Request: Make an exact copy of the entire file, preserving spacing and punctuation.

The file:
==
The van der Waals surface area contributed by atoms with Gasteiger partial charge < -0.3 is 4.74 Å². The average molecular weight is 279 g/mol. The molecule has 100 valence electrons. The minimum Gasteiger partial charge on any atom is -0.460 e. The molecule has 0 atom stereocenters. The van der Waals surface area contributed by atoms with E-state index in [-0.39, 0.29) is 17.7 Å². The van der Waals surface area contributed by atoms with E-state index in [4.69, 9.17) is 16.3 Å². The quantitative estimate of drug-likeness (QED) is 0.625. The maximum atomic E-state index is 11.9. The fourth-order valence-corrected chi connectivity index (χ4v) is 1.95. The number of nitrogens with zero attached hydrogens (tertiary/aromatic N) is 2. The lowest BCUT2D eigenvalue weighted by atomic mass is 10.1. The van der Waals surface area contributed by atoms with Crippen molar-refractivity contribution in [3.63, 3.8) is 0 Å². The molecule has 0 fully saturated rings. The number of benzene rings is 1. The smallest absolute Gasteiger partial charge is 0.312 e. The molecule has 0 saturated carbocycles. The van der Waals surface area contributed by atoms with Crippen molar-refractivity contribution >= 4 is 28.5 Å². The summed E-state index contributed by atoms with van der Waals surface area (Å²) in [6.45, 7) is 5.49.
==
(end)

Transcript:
The van der Waals surface area contributed by atoms with Gasteiger partial charge < -0.3 is 4.74 Å². The average molecular weight is 279 g/mol. The molecule has 100 valence electrons. The minimum Gasteiger partial charge on any atom is -0.460 e. The molecule has 0 atom stereocenters. The van der Waals surface area contributed by atoms with E-state index in [-0.39, 0.29) is 17.7 Å². The van der Waals surface area contributed by atoms with E-state index in [4.69, 9.17) is 16.3 Å². The quantitative estimate of drug-likeness (QED) is 0.625. The maximum atomic E-state index is 11.9. The fourth-order valence-corrected chi connectivity index (χ4v) is 1.95. The number of nitrogens with zero attached hydrogens (tertiary/aromatic N) is 2. The lowest BCUT2D eigenvalue weighted by atomic mass is 10.1. The van der Waals surface area contributed by atoms with Crippen molar-refractivity contribution in [3.63, 3.8) is 0 Å². The molecule has 0 fully saturated rings. The number of benzene rings is 1. The smallest absolute Gasteiger partial charge is 0.312 e. The molecule has 0 saturated carbocycles. The van der Waals surface area contributed by atoms with Crippen molar-refractivity contribution >= 4 is 28.5 Å². The summed E-state index contributed by atoms with van der Waals surface area (Å²) in [6.45, 7) is 5.49.